Are all accounting firms created equal? (3 of 3)

We now move on to the 3rd and final installment of what makes a great accounting firm. Of course there are many, many factors which contribute to the greatness of an accounting firm and the people within. The 3 I’ve chosen simply appeal to me – that’s all.

3. Going the extra mile.

I’ve heard many stories throughout the years of business clients telling me about outstanding experiences with advisors. In the case of accountants, the common thread of these experiences seems to be the tendency of the accountant to more often than not leave something on the table. This means that the accountant always does that little bit extra and goes the additional mile when providing a service. It might be some extra service you don’t charge for or some market news you heard that your client may not be aware of.

A good example of that little bit extra is a partner friend of mine traveling to the store opening of one his clients at his own expense. He wasn’t invited or expected to be there – he just turned up. The client saw him in the crowd and just smiled. My friend had traveled from Brisbane to Melbourne to go and show his support for the thirty minute launch. A big deal? Perhaps not – but it meant a lot to my friend’s client.

Incidentally, it might interest you to know that this particular client is a member of the Australian BRW 200 rich list (he is worth about $400m +) and has used my friend’s services for many years. This client has been so impressed by my friends attitude that he has recently asked my friend (and his staff) to personally mentor and coach his three children (aged in their twenties) in the ways of business, finance and personal wealth management. Not a bad gig.

Simple rule: Leave something on the table = the table will get bigger!

See you next post.

James E

Are all accounting firms created equal? (2 of 3)

Following on from our last post, here is the 2nd feature of great accounting firms.

2. Asking questions and listening.

Great accounting firms seem to have a higher proportion of partners and staff who ask good questions and really listen to the responses given. You would have read in my posts before the statement – if you want a better answer, then ask a better question then listen to what the client or prospective client is saying.

Here is the true story of a friend of mine and the question he asked and how it changed the way he sold his services in the future.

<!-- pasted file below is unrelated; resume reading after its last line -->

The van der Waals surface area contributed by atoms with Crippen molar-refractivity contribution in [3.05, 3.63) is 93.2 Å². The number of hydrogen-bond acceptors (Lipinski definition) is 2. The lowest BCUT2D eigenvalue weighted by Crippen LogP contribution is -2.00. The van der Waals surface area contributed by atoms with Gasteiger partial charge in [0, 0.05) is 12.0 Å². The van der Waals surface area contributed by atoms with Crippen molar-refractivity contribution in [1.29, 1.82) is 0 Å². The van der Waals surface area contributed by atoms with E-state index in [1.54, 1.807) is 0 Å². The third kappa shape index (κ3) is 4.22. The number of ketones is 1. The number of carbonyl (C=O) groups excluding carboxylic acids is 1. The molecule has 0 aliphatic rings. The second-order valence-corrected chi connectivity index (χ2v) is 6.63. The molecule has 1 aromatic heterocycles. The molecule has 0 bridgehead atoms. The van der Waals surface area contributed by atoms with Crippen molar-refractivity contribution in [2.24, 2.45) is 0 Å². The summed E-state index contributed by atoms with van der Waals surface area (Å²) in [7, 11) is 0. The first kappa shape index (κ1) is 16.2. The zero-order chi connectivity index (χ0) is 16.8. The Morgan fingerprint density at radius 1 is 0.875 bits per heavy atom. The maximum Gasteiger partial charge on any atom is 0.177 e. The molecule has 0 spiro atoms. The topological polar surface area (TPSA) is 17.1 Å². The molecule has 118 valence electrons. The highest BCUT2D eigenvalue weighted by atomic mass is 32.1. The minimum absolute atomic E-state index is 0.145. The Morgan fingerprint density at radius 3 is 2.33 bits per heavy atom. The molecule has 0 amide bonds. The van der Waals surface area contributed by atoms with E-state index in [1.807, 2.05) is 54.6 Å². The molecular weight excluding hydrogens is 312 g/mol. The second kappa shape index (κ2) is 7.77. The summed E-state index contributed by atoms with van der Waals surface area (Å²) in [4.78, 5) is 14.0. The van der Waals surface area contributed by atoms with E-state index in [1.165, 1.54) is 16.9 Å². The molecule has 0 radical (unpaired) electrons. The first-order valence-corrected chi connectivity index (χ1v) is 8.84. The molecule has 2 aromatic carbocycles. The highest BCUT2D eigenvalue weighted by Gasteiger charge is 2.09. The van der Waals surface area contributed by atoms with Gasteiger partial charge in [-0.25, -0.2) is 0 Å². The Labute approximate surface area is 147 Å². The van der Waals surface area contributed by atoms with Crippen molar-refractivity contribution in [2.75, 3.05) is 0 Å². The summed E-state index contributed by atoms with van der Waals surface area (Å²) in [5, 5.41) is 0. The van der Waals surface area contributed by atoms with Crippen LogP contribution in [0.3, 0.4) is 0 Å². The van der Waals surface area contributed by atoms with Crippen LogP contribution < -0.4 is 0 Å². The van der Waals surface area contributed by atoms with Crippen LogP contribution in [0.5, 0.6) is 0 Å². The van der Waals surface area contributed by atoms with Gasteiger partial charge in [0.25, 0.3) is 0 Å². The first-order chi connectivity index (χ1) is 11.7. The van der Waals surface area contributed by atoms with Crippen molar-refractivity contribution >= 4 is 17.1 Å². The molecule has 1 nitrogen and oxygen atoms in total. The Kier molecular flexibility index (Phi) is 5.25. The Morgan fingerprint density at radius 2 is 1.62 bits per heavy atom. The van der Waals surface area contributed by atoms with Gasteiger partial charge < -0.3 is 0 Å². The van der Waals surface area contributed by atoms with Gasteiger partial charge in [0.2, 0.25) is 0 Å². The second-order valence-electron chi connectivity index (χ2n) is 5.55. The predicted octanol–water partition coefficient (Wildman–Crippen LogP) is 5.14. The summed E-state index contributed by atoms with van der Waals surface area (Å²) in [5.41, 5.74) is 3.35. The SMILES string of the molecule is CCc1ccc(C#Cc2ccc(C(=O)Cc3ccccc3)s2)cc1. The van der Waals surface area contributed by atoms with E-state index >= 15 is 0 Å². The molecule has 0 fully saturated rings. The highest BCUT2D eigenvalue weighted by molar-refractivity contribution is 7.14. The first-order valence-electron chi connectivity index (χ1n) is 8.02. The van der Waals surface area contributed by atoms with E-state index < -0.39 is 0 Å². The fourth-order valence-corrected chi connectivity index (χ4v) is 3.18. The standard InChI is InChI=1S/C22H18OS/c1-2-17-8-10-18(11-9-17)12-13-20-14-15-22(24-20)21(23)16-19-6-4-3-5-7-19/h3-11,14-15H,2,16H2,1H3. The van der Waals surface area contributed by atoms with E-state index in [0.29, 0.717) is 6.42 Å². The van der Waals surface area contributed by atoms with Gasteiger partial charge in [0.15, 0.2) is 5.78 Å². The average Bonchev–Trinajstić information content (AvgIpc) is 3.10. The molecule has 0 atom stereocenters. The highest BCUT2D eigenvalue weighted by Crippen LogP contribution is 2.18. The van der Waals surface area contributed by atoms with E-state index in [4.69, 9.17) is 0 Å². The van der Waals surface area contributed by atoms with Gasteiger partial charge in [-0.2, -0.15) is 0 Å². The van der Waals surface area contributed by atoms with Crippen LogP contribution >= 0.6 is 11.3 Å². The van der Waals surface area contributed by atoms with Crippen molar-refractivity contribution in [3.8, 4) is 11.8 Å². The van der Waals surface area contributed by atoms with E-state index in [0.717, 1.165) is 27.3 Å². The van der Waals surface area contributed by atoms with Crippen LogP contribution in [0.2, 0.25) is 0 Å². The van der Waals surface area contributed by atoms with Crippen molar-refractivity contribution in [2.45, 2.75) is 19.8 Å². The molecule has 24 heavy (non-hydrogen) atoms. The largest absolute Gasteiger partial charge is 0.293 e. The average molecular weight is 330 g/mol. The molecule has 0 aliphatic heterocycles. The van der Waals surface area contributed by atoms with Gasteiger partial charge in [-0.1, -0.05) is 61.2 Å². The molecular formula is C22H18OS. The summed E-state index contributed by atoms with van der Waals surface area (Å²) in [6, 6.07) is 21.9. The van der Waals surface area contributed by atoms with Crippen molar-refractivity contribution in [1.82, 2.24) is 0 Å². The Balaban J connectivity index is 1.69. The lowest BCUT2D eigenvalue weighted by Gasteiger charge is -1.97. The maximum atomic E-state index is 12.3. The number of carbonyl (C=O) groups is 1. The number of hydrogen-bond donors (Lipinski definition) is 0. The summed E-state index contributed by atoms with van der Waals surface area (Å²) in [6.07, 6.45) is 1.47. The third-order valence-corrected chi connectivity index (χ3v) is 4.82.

As an adviser to the SME market, I often tell others about an event that occurred with a potential new client back in 2008. It was a busy time of the year, and I had been referred a potential client from another professional to assist with a transaction. Needless to say, I had a busy few days leading up to meeting with the potential client and was unable to do my usually pitch approach.

When meeting a potential new client for the first time, I often do research about them (where possible) and the industry that they service to get a better understanding of the client and the market that they trade in before I actually meet with them. I would do this to assist me in identifying potential talking points. Unfortunately, or fortunately as it turned out, I didn’t have the time to do the usual preparation and was actually 10 minutes late to our meeting. I was so unprepared that the first thing I said after introducing myself was to say, “How can I help you?”

It wasn’t until the potential client spent the next hour telling me about their business that I realised how important those words were to them, and that they were actually looking for an adviser who would listen to their needs fi rst and then see where (if at all) they could add value to their business. I must admit that this changed the way I sold my services, from identifying what I could do (talking points), to actually seeing if there was a need for my services in the first place (listening points). This ensured whatever services I sold were valued. As an adviser I keep reminding existing clients that I need to know how I can help them before I can actually help them.

Tune into the next post to read the final installment in what makes an accounting firm great!

All my best,

James E.